Well, yesterday did not exactly as I had planned for reasons that I’m not ready to announce publicly yet. Let’s just say that there is potentially going to be a lot of record listening in my future. And seeing as how I didn’t get around to my Canada Day vinyl listens yesterday, HRH are getting to that today in our effort to stay out of the ungodly heat and humidity outside today, beginning with this ‘If You Could Read My Mind‘ album by Gordon Lightfoot.
Really, you could have no better start for dedicated Canadiana listening.
Originally released as ‘Sit Down Young Stranger‘ in the summer of 1970, this album was reissued under this name a few months later, as the song ‘If You Could Read My Mind‘ began its climb up the pop chart (the single peaked at #5, while the album reached #12).
It seemed as though ‘If You Could Read My Mind‘ was everywhere in the early months of 1971. Shit, even in the mid 70’s as a kid, I remember it being played on the AM radio in my parents Bonneville practically every time we turned it on.
It’s appeal crossed genres and age groups, and its simplicity and acoustic arrangement fit in nicely with the burgeoning singer/songwriter scene then storming the airwaves and record stores. ‘If You Could Read My Mind‘ was not the first track released as a single from this album; Lightfoot’s recording of Kris Kristofferson’s soon-to-be-classic ‘Me and Bobby McGee‘, the only non-original in this collection, preceded it but barely dented the charts.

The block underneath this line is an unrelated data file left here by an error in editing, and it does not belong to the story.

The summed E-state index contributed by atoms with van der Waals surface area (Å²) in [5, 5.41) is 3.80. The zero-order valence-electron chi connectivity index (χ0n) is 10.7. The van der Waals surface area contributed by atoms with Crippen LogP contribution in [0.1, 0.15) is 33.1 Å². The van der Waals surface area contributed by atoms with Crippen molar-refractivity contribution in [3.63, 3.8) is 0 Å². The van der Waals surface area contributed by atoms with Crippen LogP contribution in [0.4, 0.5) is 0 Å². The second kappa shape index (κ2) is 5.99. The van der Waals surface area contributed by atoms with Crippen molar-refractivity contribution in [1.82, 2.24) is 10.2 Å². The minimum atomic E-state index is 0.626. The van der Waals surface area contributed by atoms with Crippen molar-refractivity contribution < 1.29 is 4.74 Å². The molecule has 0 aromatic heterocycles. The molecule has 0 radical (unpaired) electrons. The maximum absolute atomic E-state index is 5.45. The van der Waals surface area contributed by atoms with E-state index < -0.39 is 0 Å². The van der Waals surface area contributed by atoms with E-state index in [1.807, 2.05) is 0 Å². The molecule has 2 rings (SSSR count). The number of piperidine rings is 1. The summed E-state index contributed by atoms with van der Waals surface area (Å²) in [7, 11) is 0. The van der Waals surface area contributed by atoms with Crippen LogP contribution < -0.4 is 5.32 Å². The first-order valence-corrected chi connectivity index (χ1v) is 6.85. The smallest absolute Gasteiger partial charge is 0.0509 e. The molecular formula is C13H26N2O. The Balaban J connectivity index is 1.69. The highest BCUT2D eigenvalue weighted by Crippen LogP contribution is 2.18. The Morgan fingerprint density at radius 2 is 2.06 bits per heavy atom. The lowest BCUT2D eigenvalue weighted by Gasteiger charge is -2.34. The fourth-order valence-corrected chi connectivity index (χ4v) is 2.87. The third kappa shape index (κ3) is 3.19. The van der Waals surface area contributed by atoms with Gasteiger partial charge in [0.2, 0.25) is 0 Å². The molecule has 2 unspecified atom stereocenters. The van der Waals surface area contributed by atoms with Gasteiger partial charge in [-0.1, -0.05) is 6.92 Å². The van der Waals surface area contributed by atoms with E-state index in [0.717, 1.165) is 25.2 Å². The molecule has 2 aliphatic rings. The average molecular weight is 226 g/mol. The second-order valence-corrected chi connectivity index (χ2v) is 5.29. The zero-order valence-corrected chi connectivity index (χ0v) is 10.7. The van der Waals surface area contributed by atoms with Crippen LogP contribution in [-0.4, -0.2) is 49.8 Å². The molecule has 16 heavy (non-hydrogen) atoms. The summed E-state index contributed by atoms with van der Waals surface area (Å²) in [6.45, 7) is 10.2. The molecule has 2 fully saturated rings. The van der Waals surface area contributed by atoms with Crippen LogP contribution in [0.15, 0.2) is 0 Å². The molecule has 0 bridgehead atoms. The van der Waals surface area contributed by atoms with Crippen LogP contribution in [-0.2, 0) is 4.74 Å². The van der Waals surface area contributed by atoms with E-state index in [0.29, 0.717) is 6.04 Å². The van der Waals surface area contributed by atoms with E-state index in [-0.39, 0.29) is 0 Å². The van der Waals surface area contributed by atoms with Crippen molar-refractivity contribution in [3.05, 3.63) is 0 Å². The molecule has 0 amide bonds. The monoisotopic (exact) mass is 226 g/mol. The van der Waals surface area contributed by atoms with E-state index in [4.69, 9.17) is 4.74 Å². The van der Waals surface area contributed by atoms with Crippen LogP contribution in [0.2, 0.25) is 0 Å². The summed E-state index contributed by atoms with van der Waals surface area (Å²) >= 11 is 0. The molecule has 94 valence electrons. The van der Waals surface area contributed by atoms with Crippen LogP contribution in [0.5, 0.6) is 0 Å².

The entire album is rich in the simple beauty of its folky melodies and personal lyrics. Lightfoot is accompanied here by his regular band of the time, Red Shea on guitar and Rick Haynes on bass. This trio is expanded on several cuts with Warner/Reprise labelmates Ry Cooder on bottleneck guitar and mandolin, John Sebastian on autoharp, harmonica, and electric guitar, and Van Dyke Parks on harmonium. In addition, there are subtle string arrangements by Randy Newman on two tracks, Nick DeCaro on three. This album fits in very well with the acoustic-based music being made at the turn of the 70’s. Even so, the music here is timeless, still feeling and sounding great many years after its release.
A good beginning as any to today’s make-up Canada Day vinyl celebrations.